Additionally, the study showed improved blood sugar control.

The results of this study further support the role of cinnamon extract in helping people suffering from impaired insulin function and pre-diabetes. (Note: Water-soluble cinnamon polyphenol type a polymers extract is 70% more effective than whole cinnamon itself and avoids the potentially harmful allergic side-effects that can occur when using high doses of whole cinnamon.)

Banaba Standardised Extract

A number of medicinal plants from India, China and Japan are used for diabetes.

One of the most effective plant compounds discovered is corosolic acid found in the leaves of the Banaba (Lagestroemic speciosu) tree, which exhibits anti-diabetic properties.

Dr Yamazaki, professor of pharmaceutical science, Hiroshima University School of Medicine, Japan, studied the effects of corosolic acid in relation to its insulin-like properties.

His studies indicate that corosolic acid activates the transport of glucose across the cell membranes into the cells, resulting in blood sugar reduction.

Corosolic acid acts like insulin, the hormone that naturally increases glucose transport activity across cell membranes, thus facilitates the lowering of blood sugar.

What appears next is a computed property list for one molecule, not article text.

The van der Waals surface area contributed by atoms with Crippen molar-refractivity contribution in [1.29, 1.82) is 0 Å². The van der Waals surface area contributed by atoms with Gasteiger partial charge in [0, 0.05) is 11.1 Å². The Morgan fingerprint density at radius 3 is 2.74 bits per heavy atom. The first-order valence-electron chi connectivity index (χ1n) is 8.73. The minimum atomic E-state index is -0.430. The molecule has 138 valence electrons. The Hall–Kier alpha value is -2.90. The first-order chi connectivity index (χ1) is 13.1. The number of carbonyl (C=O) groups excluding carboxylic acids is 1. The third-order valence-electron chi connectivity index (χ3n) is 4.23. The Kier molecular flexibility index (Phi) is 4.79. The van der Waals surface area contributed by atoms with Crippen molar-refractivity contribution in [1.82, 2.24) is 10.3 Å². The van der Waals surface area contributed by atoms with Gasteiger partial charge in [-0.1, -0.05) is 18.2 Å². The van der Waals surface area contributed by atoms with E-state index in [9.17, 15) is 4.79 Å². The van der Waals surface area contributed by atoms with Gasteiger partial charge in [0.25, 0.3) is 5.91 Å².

Clinical studies in the US and Japan show that corosolic acid is safe and effective in lowering blood sugar levels in pre-diabetes and type 2 diabetes.

Individually, cinnamon and Banaba extracts increase insulin sensitivity, which helps to lower blood sugar levels.

When the two are combined they are more effective. These supplements are to be taken with current medication and are not intended to replace the medication and advice of physicians.

If you are at risk for pre-diabetes ask your doctor to give a blood test. Even if you consider yourself not at risk, experts now advice those over 35 years of age to check their blood sugar levels annually.

However, if you know you have pre-diabetes, you could still prevent the onset of diabetes and reduce damage to your body through changes in diet, exercise and also consider supplements.